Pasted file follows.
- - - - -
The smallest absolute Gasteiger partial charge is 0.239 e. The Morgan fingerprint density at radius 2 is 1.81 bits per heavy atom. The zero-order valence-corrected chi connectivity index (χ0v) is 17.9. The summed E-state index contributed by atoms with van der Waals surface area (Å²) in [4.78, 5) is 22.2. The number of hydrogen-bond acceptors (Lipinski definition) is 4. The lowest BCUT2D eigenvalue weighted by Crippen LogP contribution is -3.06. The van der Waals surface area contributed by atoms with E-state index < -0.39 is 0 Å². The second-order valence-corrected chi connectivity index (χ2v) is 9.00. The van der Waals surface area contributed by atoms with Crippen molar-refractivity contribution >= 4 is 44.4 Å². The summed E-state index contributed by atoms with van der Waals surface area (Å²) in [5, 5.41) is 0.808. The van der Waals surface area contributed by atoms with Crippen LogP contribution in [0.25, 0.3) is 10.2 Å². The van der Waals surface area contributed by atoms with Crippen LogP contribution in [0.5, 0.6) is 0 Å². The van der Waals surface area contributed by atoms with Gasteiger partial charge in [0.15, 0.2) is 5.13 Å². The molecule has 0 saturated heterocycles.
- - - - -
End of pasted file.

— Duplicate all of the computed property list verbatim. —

The smallest absolute Gasteiger partial charge is 0.239 e. The Morgan fingerprint density at radius 2 is 1.81 bits per heavy atom. The zero-order valence-corrected chi connectivity index (χ0v) is 17.9. The summed E-state index contributed by atoms with van der Waals surface area (Å²) in [4.78, 5) is 22.2. The number of hydrogen-bond acceptors (Lipinski definition) is 4. The lowest BCUT2D eigenvalue weighted by Crippen LogP contribution is -3.06. The van der Waals surface area contributed by atoms with E-state index < -0.39 is 0 Å². The second-order valence-corrected chi connectivity index (χ2v) is 9.00. The van der Waals surface area contributed by atoms with Crippen molar-refractivity contribution >= 4 is 44.4 Å². The summed E-state index contributed by atoms with van der Waals surface area (Å²) in [5, 5.41) is 0.808. The van der Waals surface area contributed by atoms with Crippen LogP contribution in [0.25, 0.3) is 10.2 Å². The van der Waals surface area contributed by atoms with Crippen LogP contribution in [0.5, 0.6) is 0 Å². The van der Waals surface area contributed by atoms with Gasteiger partial charge in [0.15, 0.2) is 5.13 Å². The molecule has 0 saturated heterocycles.